Today, at WDCD Live São Paulo we’ll hear several talks around the theme of What Design Can Do for refugees. Since we launched the WDCD Refugee Challenge we’ve been very clear that design will not solve the problem on its own. But designers can provide for ideas that might change things for refugees for the better, at least a little. Just look at the five finalists of the challenge, to be presented on stage here, to understand what I mean.

That the need for improvement of many a refugee’s live is very urgent, was demonstrated again in a long story in The New York Times International Edition of this weekend. In it Robert Cohen writes about a forgotten story of cruelty against refugees on the Australian outpost of Manus near Papua New Guinea.

‘The world’s refugee crisis, with its 65 million people on the move, more than at any time since 1945, knows no more sustained, sinister or surreal exercise in cruelty than the South Pacific quasi-prisons Australia has established for its trickle of the migrant flood,’ Cohen writes.

Imprisoned at Manus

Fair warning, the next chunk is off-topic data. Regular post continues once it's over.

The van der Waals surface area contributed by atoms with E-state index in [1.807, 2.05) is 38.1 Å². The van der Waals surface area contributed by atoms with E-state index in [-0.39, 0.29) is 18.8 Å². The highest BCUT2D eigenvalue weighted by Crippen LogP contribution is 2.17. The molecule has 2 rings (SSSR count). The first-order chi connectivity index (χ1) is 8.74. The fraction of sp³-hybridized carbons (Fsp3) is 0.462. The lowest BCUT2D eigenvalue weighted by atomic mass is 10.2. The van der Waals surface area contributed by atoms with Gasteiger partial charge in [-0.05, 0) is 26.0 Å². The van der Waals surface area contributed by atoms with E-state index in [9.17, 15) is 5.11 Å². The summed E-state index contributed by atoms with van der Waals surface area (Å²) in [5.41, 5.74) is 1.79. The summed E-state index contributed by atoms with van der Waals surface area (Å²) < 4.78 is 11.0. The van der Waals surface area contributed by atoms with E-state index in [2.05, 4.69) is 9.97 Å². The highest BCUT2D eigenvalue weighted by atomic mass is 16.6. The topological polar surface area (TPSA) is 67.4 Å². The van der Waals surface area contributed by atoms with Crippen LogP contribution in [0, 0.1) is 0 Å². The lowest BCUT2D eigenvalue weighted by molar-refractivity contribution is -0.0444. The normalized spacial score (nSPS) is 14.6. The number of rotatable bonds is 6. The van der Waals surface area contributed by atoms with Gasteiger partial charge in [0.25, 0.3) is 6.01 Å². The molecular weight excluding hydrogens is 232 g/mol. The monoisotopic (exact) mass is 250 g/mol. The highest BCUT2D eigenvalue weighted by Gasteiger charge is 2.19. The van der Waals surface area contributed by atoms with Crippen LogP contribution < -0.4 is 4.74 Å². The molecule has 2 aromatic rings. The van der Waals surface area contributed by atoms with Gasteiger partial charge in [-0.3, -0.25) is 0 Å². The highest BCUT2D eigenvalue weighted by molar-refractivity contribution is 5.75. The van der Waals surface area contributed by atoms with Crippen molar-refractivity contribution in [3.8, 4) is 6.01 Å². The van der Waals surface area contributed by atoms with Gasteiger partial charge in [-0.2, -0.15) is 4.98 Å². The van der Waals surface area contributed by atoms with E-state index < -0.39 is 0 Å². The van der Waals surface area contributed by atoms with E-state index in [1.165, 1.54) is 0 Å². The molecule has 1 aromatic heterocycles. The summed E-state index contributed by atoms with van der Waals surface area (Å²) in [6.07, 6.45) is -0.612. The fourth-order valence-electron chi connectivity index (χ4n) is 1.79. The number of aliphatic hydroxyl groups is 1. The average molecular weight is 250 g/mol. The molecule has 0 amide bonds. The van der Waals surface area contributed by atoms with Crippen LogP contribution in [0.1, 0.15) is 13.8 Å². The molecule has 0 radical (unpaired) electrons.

He describes the horror of hundreds of refugees who are denied access to Australia and are kept imprisoned on the island of Manus for more than 3 years already. They don’t get any information on their status, there is no sign of a procedure and the prisoners have no view whatsoever on their future.

Australia, this huge under-populated continent, uses the ‘relocation centre’ at Manus as a warning for new refugees that would want to cross the sea from Indonesia to Australia that such an endeavour is of no use. Cohen talked to several of the prisoners, describing the horrors that caused them to flee their home countries, and the cruelties they endured at Manus.

Welcome card

These heart-breaking stories, of course, need to be properly investigated and the victims should be granted proper asylum and a safe place to live. Again, this is something designers can’t do.

But deprivation of information is an issue for almost all refugees everywhere in the world. And there designers might be able to step in, as the inventors of the Welcome Card, one of the finalists of the WDCD Refugee Challenge, have shown. Their card, now in development with funding and expert guidance form the challenge partners, offers asylum seekers practical information on their new surroundings, as well as updates on the status of their application. At least, that is something for people who were forced to flee their home and family and can’t do much more than wait to see what the future will bring.

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